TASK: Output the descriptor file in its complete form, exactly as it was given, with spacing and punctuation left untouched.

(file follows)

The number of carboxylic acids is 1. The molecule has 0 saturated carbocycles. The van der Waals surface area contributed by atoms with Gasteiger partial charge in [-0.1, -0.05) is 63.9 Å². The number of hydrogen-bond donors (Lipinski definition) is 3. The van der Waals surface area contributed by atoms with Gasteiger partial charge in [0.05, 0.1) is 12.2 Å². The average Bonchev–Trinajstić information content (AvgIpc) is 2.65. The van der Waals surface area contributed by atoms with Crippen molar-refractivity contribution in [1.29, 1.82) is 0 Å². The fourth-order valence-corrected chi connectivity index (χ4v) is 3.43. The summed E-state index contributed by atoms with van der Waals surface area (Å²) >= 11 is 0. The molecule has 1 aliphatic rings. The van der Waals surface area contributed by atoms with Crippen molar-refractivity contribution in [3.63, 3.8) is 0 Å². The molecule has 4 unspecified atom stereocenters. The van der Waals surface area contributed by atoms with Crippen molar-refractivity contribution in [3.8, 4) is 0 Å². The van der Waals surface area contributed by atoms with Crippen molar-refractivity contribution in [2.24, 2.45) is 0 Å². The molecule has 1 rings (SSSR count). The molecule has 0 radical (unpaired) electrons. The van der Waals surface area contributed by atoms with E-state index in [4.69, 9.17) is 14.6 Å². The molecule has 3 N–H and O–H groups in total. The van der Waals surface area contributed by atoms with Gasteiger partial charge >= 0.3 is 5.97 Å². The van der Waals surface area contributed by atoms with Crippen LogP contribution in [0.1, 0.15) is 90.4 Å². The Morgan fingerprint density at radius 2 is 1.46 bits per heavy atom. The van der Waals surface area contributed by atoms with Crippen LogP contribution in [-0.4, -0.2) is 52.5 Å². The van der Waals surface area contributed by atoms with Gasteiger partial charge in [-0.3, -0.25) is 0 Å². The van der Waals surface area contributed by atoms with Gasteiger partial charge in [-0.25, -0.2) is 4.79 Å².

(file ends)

The number of carboxylic acids is 1. The molecule has 0 saturated carbocycles. The van der Waals surface area contributed by atoms with Gasteiger partial charge in [-0.1, -0.05) is 63.9 Å². The number of hydrogen-bond donors (Lipinski definition) is 3. The van der Waals surface area contributed by atoms with Gasteiger partial charge in [0.05, 0.1) is 12.2 Å². The average Bonchev–Trinajstić information content (AvgIpc) is 2.65. The van der Waals surface area contributed by atoms with Crippen molar-refractivity contribution in [1.29, 1.82) is 0 Å². The fourth-order valence-corrected chi connectivity index (χ4v) is 3.43. The summed E-state index contributed by atoms with van der Waals surface area (Å²) >= 11 is 0. The molecule has 1 aliphatic rings. The van der Waals surface area contributed by atoms with Crippen molar-refractivity contribution in [3.63, 3.8) is 0 Å². The molecule has 4 unspecified atom stereocenters. The van der Waals surface area contributed by atoms with Crippen molar-refractivity contribution in [3.8, 4) is 0 Å². The van der Waals surface area contributed by atoms with Crippen molar-refractivity contribution in [2.24, 2.45) is 0 Å². The molecule has 1 rings (SSSR count). The molecule has 0 radical (unpaired) electrons. The van der Waals surface area contributed by atoms with E-state index in [4.69, 9.17) is 14.6 Å². The molecule has 3 N–H and O–H groups in total. The van der Waals surface area contributed by atoms with Gasteiger partial charge >= 0.3 is 5.97 Å². The van der Waals surface area contributed by atoms with Crippen LogP contribution in [0.1, 0.15) is 90.4 Å². The Morgan fingerprint density at radius 2 is 1.46 bits per heavy atom. The van der Waals surface area contributed by atoms with Crippen LogP contribution in [-0.4, -0.2) is 52.5 Å². The van der Waals surface area contributed by atoms with Gasteiger partial charge in [-0.3, -0.25) is 0 Å². The van der Waals surface area contributed by atoms with Gasteiger partial charge in [-0.25, -0.2) is 4.79 Å².